Machine learning with the Open Data Cube a78ec9a7bd434b92b8565f76bc9da95b

  • Sign up to the DEA Sandbox to run this notebook interactively from a browser

  • Compatibility: Notebook currently compatible with both the NCI and DEA Sandbox environments

  • Products used: ls8_nbart_geomedian_annual and ls8_nbart_tmad_annual

  • Special requirements: A shapefile of labelled data in shapefile format is required to use this notebook. An example dataset is provided.

  • Prerequisites: A basic understanding of supervised learning techniques is required. Introduction to statistical learning is a useful resource to begin with - it can be downloaded for free here. The Scikit-learn documentation provides information on the available models and their parameters.

Description

This notebook demonstrates a potential workflow using functions from the dea_tools.classification script to implement a supervised learning landcover classifier within the ODC (Open Data Cube) framework.

For larger model training and prediction implementations this notebook can be adapted into a Python file and run in a distributed fashion.

This example predicts a single class of cultivated / agricultural areas. The notebook demonstrates how to:

  1. Extract the desired ODC data for each labelled area (this becomes our training dataset).

  2. Train a simple decision tree model and adjust parameters.

  3. Predict landcover using trained model on new data.

  4. Evaluate the output of the classification using quantitative metrics and qualitative tools.

This is a quck reference for machine learning on the ODC captured in a single notebook. For a more indepth exploration please use the Scalable Machine Learning series of notebooks. ***

Getting started

To run this analysis, run all the cells in the notebook, starting with the “Load packages” cell.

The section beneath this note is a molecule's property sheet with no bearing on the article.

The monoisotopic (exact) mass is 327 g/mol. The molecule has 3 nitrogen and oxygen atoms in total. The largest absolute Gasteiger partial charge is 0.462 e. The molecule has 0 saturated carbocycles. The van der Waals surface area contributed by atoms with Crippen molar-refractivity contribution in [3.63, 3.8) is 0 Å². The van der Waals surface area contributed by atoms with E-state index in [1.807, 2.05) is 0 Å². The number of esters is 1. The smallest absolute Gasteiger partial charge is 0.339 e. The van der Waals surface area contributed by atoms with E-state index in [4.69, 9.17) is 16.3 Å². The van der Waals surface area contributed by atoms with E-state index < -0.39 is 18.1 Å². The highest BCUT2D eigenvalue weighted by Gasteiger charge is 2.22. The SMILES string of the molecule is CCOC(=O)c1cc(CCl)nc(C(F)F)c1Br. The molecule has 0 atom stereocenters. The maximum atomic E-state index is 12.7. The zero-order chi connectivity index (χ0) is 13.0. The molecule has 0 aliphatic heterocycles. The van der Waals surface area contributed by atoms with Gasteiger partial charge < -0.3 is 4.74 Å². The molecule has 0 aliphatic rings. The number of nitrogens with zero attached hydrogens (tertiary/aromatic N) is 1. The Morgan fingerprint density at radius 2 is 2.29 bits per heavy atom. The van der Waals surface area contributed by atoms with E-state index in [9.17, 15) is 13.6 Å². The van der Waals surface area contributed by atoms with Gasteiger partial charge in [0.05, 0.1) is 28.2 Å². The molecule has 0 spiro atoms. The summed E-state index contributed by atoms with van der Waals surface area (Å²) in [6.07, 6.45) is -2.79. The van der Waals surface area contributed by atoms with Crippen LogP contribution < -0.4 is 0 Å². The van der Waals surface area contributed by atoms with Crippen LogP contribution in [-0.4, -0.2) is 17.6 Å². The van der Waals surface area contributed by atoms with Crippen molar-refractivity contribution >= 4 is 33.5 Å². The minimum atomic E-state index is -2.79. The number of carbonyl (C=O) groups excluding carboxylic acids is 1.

Load packages

Import Python packages that are used for the analysis.

[1]:
%matplotlib inline

import subprocess as sp
import shapely
import xarray as xr
import rasterio
import datacube
import matplotlib
import pydotplus
import numpy as np
import geopandas as gpd
import matplotlib.pyplot as plt
from io import StringIO
from odc.io.cgroups import get_cpu_quota
from sklearn import tree
from sklearn import model_selection
from sklearn.metrics import accuracy_score
from IPython.display import Image
from datacube.utils import geometry
from datacube.utils.cog import write_cog

import sys
sys.path.insert(1, '../Tools/')
from dea_tools.classification import collect_training_data, predict_xr

import warnings
warnings.filterwarnings("ignore")

Connect to the datacube

Connect to the datacube so we can access DEA data.

[2]:
dc = datacube.Datacube(app='Machine_learning_with_ODC')

Analysis parameters

  • path: The path to the input shapefile. A default shapefile is provided.

  • field: This is the name of column in your shapefile attribute table that contains the class labels

  • time: The time range you wish to extract data for, typically the same date the labels were created.

  • zonal_stats: This is an option to calculate the 'mean', 'median', or 'std' of the pixel values within each polygon feature, setting it to None will result in all pixels being extracted.

  • resolution: The spatial resolution, in metres, to resample the satellite data too e.g. if working with Landsat data, then this should be (-30,30)

  • output_crs: The coordinate reference system for the data you are querying.

  • ncpus: Set this value to > 1 to parallize the collection of training data. eg. npus=8

If running the notebook for the first time, keep the default settings below. This will demonstrate how the analysis works and provide meaningful results.

[3]:
path = '../Supplementary_data/Machine_learning_with_ODC/example_training_data.shp'
field = 'classnum'
time = ('2015')
zonal_stats = 'median'
resolution = (-25, 25)
output_crs = 'epsg:3577'

Automatically detect the number of cpus

[4]:
ncpus=round(get_cpu_quota())
print(ncpus)
2

Preview input data and study area

We can load and preview our input data shapefile using geopandas. The shapefile should contain a column with class labels (e.g. classnum below). These labels will be used to train our model.

[5]:
# Load input data shapefile
input_data = gpd.read_file(path)

# Plot first five rows
input_data.head()
[5]:
classnum geometry
0 112 POLYGON ((-1521875.000 -3801925.000, -1521900....
1 111 POLYGON ((-1557925.000 -3801125.000, -1557950....
2 111 POLYGON ((-1555325.000 -3800000.000, -1555200....
3 111 POLYGON ((-1552925.000 -3800950.000, -1552925....
4 111 POLYGON ((-1545475.000 -3800000.000, -1544325....

The data can also be explored using the interactive map below. Hover over each individual feature to see a print-out of its unique class label number above the map.

[6]:
# Plot training data in an interactive map
input_data.explore(column=field, legend=False)
[6]:
Make this Notebook Trusted to load map: File -> Trust Notebook